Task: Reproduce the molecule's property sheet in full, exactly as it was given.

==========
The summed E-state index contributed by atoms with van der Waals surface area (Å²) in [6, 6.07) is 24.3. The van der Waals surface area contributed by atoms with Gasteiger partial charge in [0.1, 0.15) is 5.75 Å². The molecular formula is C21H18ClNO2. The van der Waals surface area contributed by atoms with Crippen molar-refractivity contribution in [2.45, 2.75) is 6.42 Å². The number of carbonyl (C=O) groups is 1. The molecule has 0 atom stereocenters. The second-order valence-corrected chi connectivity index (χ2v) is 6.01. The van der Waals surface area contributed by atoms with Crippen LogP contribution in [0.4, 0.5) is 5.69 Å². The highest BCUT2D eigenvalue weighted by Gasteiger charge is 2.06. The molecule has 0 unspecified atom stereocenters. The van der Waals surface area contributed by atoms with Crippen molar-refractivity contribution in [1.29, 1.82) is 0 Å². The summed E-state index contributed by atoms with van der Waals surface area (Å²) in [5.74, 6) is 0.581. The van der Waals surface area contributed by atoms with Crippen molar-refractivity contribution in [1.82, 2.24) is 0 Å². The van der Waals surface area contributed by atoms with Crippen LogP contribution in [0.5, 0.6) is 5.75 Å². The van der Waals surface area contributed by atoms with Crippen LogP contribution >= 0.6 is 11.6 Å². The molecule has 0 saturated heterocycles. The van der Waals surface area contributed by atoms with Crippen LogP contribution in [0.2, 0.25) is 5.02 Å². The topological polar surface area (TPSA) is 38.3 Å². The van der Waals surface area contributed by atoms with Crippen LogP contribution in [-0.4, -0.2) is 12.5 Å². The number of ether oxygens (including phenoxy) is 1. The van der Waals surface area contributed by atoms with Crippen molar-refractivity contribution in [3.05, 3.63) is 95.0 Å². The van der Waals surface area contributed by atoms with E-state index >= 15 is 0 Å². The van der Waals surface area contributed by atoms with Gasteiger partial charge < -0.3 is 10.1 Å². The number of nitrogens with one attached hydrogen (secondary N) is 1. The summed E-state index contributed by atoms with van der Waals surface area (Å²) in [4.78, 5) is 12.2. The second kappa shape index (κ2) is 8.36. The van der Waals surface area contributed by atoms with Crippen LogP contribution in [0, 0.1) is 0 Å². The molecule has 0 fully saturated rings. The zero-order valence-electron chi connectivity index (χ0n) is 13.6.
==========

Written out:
The summed E-state index contributed by atoms with van der Waals surface area (Å²) in [6, 6.07) is 24.3. The van der Waals surface area contributed by atoms with Gasteiger partial charge in [0.1, 0.15) is 5.75 Å². The molecular formula is C21H18ClNO2. The van der Waals surface area contributed by atoms with Crippen molar-refractivity contribution in [2.45, 2.75) is 6.42 Å². The number of carbonyl (C=O) groups is 1. The molecule has 0 atom stereocenters. The second-order valence-corrected chi connectivity index (χ2v) is 6.01. The van der Waals surface area contributed by atoms with Crippen LogP contribution in [0.4, 0.5) is 5.69 Å². The highest BCUT2D eigenvalue weighted by Gasteiger charge is 2.06. The molecule has 0 unspecified atom stereocenters. The van der Waals surface area contributed by atoms with Crippen molar-refractivity contribution in [1.29, 1.82) is 0 Å². The summed E-state index contributed by atoms with van der Waals surface area (Å²) in [5.74, 6) is 0.581. The van der Waals surface area contributed by atoms with Crippen molar-refractivity contribution in [1.82, 2.24) is 0 Å². The van der Waals surface area contributed by atoms with Crippen LogP contribution in [0.5, 0.6) is 5.75 Å². The van der Waals surface area contributed by atoms with Crippen LogP contribution >= 0.6 is 11.6 Å². The molecule has 0 saturated heterocycles. The van der Waals surface area contributed by atoms with Crippen LogP contribution in [0.2, 0.25) is 5.02 Å². The topological polar surface area (TPSA) is 38.3 Å². The van der Waals surface area contributed by atoms with Crippen LogP contribution in [-0.4, -0.2) is 12.5 Å². The number of ether oxygens (including phenoxy) is 1. The van der Waals surface area contributed by atoms with Crippen molar-refractivity contribution in [3.05, 3.63) is 95.0 Å². The van der Waals surface area contributed by atoms with E-state index >= 15 is 0 Å². The van der Waals surface area contributed by atoms with Gasteiger partial charge < -0.3 is 10.1 Å². The number of nitrogens with one attached hydrogen (secondary N) is 1. The summed E-state index contributed by atoms with van der Waals surface area (Å²) in [4.78, 5) is 12.2. The second kappa shape index (κ2) is 8.36. The van der Waals surface area contributed by atoms with Crippen LogP contribution in [0, 0.1) is 0 Å². The molecule has 0 fully saturated rings. The zero-order valence-electron chi connectivity index (χ0n) is 13.6.